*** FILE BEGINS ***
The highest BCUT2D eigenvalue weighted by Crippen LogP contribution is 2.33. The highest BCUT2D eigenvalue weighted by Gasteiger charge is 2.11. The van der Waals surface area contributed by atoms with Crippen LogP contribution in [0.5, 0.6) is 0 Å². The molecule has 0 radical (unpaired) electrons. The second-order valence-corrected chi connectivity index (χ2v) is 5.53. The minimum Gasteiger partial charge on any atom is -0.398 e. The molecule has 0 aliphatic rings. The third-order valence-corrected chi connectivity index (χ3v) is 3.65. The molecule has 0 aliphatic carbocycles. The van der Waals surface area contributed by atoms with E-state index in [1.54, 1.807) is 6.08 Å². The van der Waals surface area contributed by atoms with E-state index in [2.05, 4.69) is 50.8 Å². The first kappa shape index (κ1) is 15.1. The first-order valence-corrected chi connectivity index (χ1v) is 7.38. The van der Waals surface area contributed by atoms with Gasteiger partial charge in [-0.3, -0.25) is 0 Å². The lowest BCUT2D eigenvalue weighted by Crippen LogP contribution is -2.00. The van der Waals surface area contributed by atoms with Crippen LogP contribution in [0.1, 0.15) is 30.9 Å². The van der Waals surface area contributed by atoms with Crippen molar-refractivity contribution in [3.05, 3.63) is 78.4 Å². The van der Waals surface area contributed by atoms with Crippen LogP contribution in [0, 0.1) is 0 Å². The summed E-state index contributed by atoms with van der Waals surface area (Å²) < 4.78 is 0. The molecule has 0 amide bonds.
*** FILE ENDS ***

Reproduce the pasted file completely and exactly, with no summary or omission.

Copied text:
The highest BCUT2D eigenvalue weighted by Crippen LogP contribution is 2.33. The highest BCUT2D eigenvalue weighted by Gasteiger charge is 2.11. The van der Waals surface area contributed by atoms with Crippen LogP contribution in [0.5, 0.6) is 0 Å². The molecule has 0 radical (unpaired) electrons. The second-order valence-corrected chi connectivity index (χ2v) is 5.53. The minimum Gasteiger partial charge on any atom is -0.398 e. The molecule has 0 aliphatic rings. The third-order valence-corrected chi connectivity index (χ3v) is 3.65. The molecule has 0 aliphatic carbocycles. The van der Waals surface area contributed by atoms with E-state index in [1.54, 1.807) is 6.08 Å². The van der Waals surface area contributed by atoms with E-state index in [2.05, 4.69) is 50.8 Å². The first kappa shape index (κ1) is 15.1. The first-order valence-corrected chi connectivity index (χ1v) is 7.38. The van der Waals surface area contributed by atoms with Gasteiger partial charge in [-0.3, -0.25) is 0 Å². The lowest BCUT2D eigenvalue weighted by Crippen LogP contribution is -2.00. The van der Waals surface area contributed by atoms with Crippen LogP contribution in [0.1, 0.15) is 30.9 Å². The van der Waals surface area contributed by atoms with Crippen molar-refractivity contribution in [3.05, 3.63) is 78.4 Å². The van der Waals surface area contributed by atoms with Crippen LogP contribution in [0, 0.1) is 0 Å². The summed E-state index contributed by atoms with van der Waals surface area (Å²) < 4.78 is 0. The molecule has 0 amide bonds.